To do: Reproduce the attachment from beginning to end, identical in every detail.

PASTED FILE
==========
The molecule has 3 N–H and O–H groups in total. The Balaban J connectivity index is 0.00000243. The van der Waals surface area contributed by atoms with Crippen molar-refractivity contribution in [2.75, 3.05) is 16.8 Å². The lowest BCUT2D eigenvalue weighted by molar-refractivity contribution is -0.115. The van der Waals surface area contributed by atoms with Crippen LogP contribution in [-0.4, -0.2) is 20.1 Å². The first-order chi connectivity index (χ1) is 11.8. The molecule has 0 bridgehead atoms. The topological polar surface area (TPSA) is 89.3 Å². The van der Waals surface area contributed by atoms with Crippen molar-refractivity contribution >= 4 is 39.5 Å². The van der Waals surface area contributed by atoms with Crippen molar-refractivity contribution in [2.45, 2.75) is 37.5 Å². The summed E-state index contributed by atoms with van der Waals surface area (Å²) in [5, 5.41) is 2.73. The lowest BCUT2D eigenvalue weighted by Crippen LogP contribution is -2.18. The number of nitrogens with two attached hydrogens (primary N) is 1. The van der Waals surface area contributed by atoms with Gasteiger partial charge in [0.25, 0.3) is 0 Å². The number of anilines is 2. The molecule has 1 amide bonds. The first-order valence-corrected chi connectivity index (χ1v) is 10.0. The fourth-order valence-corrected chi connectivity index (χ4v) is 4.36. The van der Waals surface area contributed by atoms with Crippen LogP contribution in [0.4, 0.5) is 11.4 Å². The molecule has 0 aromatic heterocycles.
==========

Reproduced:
The molecule has 3 N–H and O–H groups in total. The Balaban J connectivity index is 0.00000243. The van der Waals surface area contributed by atoms with Crippen molar-refractivity contribution in [2.75, 3.05) is 16.8 Å². The lowest BCUT2D eigenvalue weighted by molar-refractivity contribution is -0.115. The van der Waals surface area contributed by atoms with Crippen LogP contribution in [-0.4, -0.2) is 20.1 Å². The first-order chi connectivity index (χ1) is 11.8. The molecule has 0 bridgehead atoms. The topological polar surface area (TPSA) is 89.3 Å². The van der Waals surface area contributed by atoms with Crippen molar-refractivity contribution >= 4 is 39.5 Å². The van der Waals surface area contributed by atoms with Crippen molar-refractivity contribution in [2.45, 2.75) is 37.5 Å². The summed E-state index contributed by atoms with van der Waals surface area (Å²) in [5, 5.41) is 2.73. The lowest BCUT2D eigenvalue weighted by Crippen LogP contribution is -2.18. The number of nitrogens with two attached hydrogens (primary N) is 1. The van der Waals surface area contributed by atoms with Gasteiger partial charge in [0.25, 0.3) is 0 Å². The number of anilines is 2. The molecule has 1 amide bonds. The first-order valence-corrected chi connectivity index (χ1v) is 10.0. The fourth-order valence-corrected chi connectivity index (χ4v) is 4.36. The van der Waals surface area contributed by atoms with Crippen LogP contribution in [0.4, 0.5) is 11.4 Å². The molecule has 0 aromatic heterocycles.